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By Philip Bohlman

Is there quite the sort of factor as Jewish song? and the way does it live on as a tradition of worship and cultural expression even within the face of the various brutal aesthetic and political demanding situations of modernity? In Jewish tune and Modernity, Philip V. Bohlman imparts those questions with a brand new mild that transforms the very historiography of Jewish tradition in modernity.

Based on many years of fieldwork and archival research in the course of the international, Bohlman intensively examines the various ways that track has traditionally borne witness to the war of words among smooth Jews and the realm round them. Weaving a historic narrative that spans from the top of the center a long time to the Holocaust, he strikes throughout the significant confluence of musical types and repertories. From the sacred and to the secular, from people to renowned track, and within the many languages during which it was once written and played, he debts for components of Jewish tune that experience hardly been thought of earlier than. Jewish track, argues Bohlman, either survived in isolation and remodeled the international locations during which it lived. while Jews and Jewish musicians entered modernity, authenticity turned an excellent to be supplanted by means of the truth of complicated traditions. Klezmer tune emerged in rural groups cohabited via Jews and Roma; Jewish cabaret resulted from the collaborations of migrant Jews and non-Jews to the nineteenth-century metropoles of Berlin and Budapest, Prague and Vienna; cantors and composers experimented with new sounds. The modernist impulse from Felix Mendelssohn to Gustav decide to Arnold Schoenberg and past grew to become attainable end result of the methods song juxtaposed aesthetic and cultural changes.

Jewish tune and Modernity demonstrates how borders among repertories are crossed and the sound of modernity is enriched by way of the stream of track and musicians from the peripheries to the heart of contemporary tradition. Bohlman eventually demanding situations readers to event the fashionable disagreement of self and different anew.

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It is a music that belongs to a single place, a village or region with its distinctive musical and linguistic dialects. It is no less the music of many places, Jewish because of the ways it signifies an otherness of place and time. Historically, portals of entrance and exit to the town, intersected by the Judengasse, the small street along which Jews lived and located their shops, marked the geography of boundaries and peripheries. Building a synagogue was possible at the edge of town. The Jewish cemetery by necessity lay just beyond the edge of town.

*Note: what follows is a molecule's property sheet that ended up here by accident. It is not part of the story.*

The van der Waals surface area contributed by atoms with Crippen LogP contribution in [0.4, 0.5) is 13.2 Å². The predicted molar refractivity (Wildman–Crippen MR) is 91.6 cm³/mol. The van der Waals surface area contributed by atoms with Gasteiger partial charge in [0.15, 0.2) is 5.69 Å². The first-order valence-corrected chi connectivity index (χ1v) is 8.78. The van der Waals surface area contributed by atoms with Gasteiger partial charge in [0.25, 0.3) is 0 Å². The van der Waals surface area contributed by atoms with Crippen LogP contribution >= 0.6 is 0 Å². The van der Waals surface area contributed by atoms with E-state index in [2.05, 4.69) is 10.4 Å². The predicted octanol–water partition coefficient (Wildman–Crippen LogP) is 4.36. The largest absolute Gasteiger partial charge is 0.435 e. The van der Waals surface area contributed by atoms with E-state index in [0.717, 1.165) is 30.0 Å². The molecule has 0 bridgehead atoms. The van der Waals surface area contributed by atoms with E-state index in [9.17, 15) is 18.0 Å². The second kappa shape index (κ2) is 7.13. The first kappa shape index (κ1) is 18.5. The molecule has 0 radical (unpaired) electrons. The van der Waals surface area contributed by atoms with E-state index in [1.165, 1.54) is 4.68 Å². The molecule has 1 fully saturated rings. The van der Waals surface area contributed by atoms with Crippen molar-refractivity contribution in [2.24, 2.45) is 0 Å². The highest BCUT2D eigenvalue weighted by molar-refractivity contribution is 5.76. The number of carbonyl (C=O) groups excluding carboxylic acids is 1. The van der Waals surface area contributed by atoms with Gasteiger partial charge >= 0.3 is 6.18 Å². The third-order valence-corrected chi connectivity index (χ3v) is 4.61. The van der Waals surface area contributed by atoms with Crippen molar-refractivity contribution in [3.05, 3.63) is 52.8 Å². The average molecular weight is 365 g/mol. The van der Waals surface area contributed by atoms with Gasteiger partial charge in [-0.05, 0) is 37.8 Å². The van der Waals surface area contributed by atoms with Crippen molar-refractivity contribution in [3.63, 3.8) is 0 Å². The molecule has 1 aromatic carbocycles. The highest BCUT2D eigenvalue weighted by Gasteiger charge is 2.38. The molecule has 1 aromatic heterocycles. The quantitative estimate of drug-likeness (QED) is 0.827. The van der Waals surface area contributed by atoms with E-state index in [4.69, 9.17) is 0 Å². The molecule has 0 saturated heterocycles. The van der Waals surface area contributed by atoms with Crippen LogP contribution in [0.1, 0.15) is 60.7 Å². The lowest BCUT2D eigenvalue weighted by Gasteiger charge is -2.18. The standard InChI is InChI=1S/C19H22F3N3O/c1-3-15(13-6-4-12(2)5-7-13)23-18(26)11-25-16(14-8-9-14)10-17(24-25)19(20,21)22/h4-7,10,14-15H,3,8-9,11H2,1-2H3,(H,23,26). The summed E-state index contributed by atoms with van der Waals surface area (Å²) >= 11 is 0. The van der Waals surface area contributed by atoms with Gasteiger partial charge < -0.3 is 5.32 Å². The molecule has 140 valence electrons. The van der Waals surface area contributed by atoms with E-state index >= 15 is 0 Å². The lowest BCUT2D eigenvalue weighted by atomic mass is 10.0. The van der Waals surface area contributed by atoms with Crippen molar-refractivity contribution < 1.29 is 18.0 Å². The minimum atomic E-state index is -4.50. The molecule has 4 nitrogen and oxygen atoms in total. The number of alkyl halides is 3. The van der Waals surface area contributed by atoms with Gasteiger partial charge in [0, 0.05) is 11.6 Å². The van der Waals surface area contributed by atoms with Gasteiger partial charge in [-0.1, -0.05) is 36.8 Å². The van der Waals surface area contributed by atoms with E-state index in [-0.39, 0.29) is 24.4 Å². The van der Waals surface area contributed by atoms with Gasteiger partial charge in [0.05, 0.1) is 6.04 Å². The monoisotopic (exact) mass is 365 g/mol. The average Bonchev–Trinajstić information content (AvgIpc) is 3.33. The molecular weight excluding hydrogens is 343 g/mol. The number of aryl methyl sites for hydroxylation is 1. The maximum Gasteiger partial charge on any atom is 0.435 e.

Individual songs and cohesive repertories conformed to local needs, but they also spread across Central and East Central Europe. The Jewish village fostered the conditions for a much more extensive, diasporic musical world, in which, for example, it was possible to find vocal practices in Western Europe that bore remarkable similarities to those in Eastern Europe. The Jewish village, in both its rural and its cosmopolitan forms, thus provided the foundations for a European Jewish folk music. The foundations might support common repertories of a Jewish vocal vernacular, “folk songs of Ashkenaz,” or they might spill over into the cosmopolitan imaginary, as in Jewish popular music at the turn of the twentieth century (see chapter 7) and the klezmer revival at the turn of the twenty-first (see Epilogue).

The primary specialist in the religious musical life was the h·azzan. ) were relatively mobile, often coming from outside the village and negotiating at times for salaries that would prevent them from accepting other posts (see Wachstein 1926). H · azzanim and cantors also enjoyed wide prestige. The h·azzan of the Alsatian village Wintzenheim, in the mid-nineteenth century, for example, was the only Jewish resident who spoke French as his exclusive vernacular language. This linguistic limitation, however, did not segregate the h·azzan into an outsider in the village, but rather elevated him to the status of the local intellectual, further serving him well as a teacher in the Jewish school (Stauben 1986: 49 and 60–61).

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